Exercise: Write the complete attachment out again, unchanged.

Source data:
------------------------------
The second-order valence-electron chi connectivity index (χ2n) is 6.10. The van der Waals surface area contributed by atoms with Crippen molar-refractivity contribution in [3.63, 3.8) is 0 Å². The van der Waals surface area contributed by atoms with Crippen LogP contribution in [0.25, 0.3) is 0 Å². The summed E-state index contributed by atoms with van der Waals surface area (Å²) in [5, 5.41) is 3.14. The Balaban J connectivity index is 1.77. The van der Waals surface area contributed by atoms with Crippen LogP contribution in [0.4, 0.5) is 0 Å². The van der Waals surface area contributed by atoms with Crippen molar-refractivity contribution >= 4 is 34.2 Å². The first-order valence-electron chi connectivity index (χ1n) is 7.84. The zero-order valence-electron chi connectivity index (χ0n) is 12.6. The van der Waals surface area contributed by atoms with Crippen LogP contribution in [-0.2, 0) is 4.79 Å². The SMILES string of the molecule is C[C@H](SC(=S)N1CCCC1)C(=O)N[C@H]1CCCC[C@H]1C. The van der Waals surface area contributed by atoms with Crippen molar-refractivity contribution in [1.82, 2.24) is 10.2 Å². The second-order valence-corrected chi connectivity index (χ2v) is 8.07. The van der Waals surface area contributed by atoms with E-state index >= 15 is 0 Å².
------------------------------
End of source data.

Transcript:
The second-order valence-electron chi connectivity index (χ2n) is 6.10. The van der Waals surface area contributed by atoms with Crippen molar-refractivity contribution in [3.63, 3.8) is 0 Å². The van der Waals surface area contributed by atoms with Crippen LogP contribution in [0.25, 0.3) is 0 Å². The summed E-state index contributed by atoms with van der Waals surface area (Å²) in [5, 5.41) is 3.14. The Balaban J connectivity index is 1.77. The van der Waals surface area contributed by atoms with Crippen LogP contribution in [0.4, 0.5) is 0 Å². The van der Waals surface area contributed by atoms with Crippen molar-refractivity contribution >= 4 is 34.2 Å². The first-order valence-electron chi connectivity index (χ1n) is 7.84. The zero-order valence-electron chi connectivity index (χ0n) is 12.6. The van der Waals surface area contributed by atoms with Crippen LogP contribution in [-0.2, 0) is 4.79 Å². The SMILES string of the molecule is C[C@H](SC(=S)N1CCCC1)C(=O)N[C@H]1CCCC[C@H]1C. The van der Waals surface area contributed by atoms with Crippen molar-refractivity contribution in [1.82, 2.24) is 10.2 Å². The second-order valence-corrected chi connectivity index (χ2v) is 8.07. The van der Waals surface area contributed by atoms with E-state index >= 15 is 0 Å².